We don’t even need to look to gaming to see all of these positive things in action.  Rich fictional worlds have been a part of human culture for centuries; just look at the influence and impact of stories like King Arthur, The Lord of the Rings, and The Chronicles of Narnia.  We attach ourselves to characters like Lancelot, Frodo, or the Pevensie siblings, living vicariously in this fictional world through them and sharing in their victories and defeats.  We see the trials they go through, and contemplate how our own are similar or different.  Games are following in the footsteps of their literary forefathers, using new technology to regale us with fantastical tales and immerse us in unexplored lands.

As with all the good things in this world that God gives to us, though, there is always the opportunity for us to misuse it and idolize it, putting it above our relationship with our Creator.  Escapism is no different; we often find ourselves tempted to get sucked into a world or a story to the point that we don’t want to leave.  After all, it’s so much easier to just ignore the problems in our lives and try to bury ourselves in something else than to actually deal with them.  Suddenly, the thing that was supposed to be a benefit to our lives starts to become a detriment.  When we over-absorb ourselves in a game world, it depletes us rather than refreshing us.  When the controller gets put down, the rest of the world feels dull and empty; our meaning, in our minds, now resides within the game and what we do in it, rather than in God and the entirety of the life he has graciously given us.  We become blinded to the world around us, rather than having our eyes opened in new and exciting ways.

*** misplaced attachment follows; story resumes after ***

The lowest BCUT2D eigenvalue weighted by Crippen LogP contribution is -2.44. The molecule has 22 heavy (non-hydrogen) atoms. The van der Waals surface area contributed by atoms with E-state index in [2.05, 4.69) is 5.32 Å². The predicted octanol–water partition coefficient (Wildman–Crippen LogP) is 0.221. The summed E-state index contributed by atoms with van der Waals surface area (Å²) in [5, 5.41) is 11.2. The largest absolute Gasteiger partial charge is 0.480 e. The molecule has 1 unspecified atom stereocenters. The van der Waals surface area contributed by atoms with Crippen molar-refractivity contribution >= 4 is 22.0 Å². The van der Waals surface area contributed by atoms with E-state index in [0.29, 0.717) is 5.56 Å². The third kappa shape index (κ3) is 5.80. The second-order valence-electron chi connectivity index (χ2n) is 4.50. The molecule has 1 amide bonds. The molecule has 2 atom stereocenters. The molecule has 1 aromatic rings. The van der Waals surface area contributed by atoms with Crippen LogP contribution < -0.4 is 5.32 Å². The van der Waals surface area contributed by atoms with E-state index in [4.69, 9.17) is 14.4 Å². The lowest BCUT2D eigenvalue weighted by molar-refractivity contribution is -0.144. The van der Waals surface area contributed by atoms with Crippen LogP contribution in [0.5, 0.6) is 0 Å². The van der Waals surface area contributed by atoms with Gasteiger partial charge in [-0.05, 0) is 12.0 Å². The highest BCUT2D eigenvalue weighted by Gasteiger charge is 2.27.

Spending too much time absorbed in gaming leads us to neglect the tasks and relationships that we need to take care of; our minds become so consumed by entertainment that there isn’t enough space left for the people around us, and our friends and family suffer from the emotional distance it creates.  We may still be eager to share our gaming experiences with our loved ones (which is a good thing, in general), but we are nonetheless left unable to sit back and listen to the things that our loved ones share with us, and the relationship becomes one-sided.  When used in proper moderation, escapism can enrich those around us, but when it gets out of control, it drains those that God has put into our lives.

So for people like me who love to sink their teeth into a deep and engaging gaming experience, we have to make sure that we keep escapism in its proper place.  If we let it take too much of a hold on our lives, we put ourselves in danger of being unable to tear ourselves away from it.  But if we subjugate our entertainment to God and keep his will as our ultimate priority, we can benefit from the creativity of others and allow it to refresh and enlighten us.  Our understanding of the world, our fellow man, and the one who created us becomes richer as we explore the fictional worlds that people create, stretching our imagination and causing us to think not only of what can be achieved today, but also what we might be able to achieve tomorrow.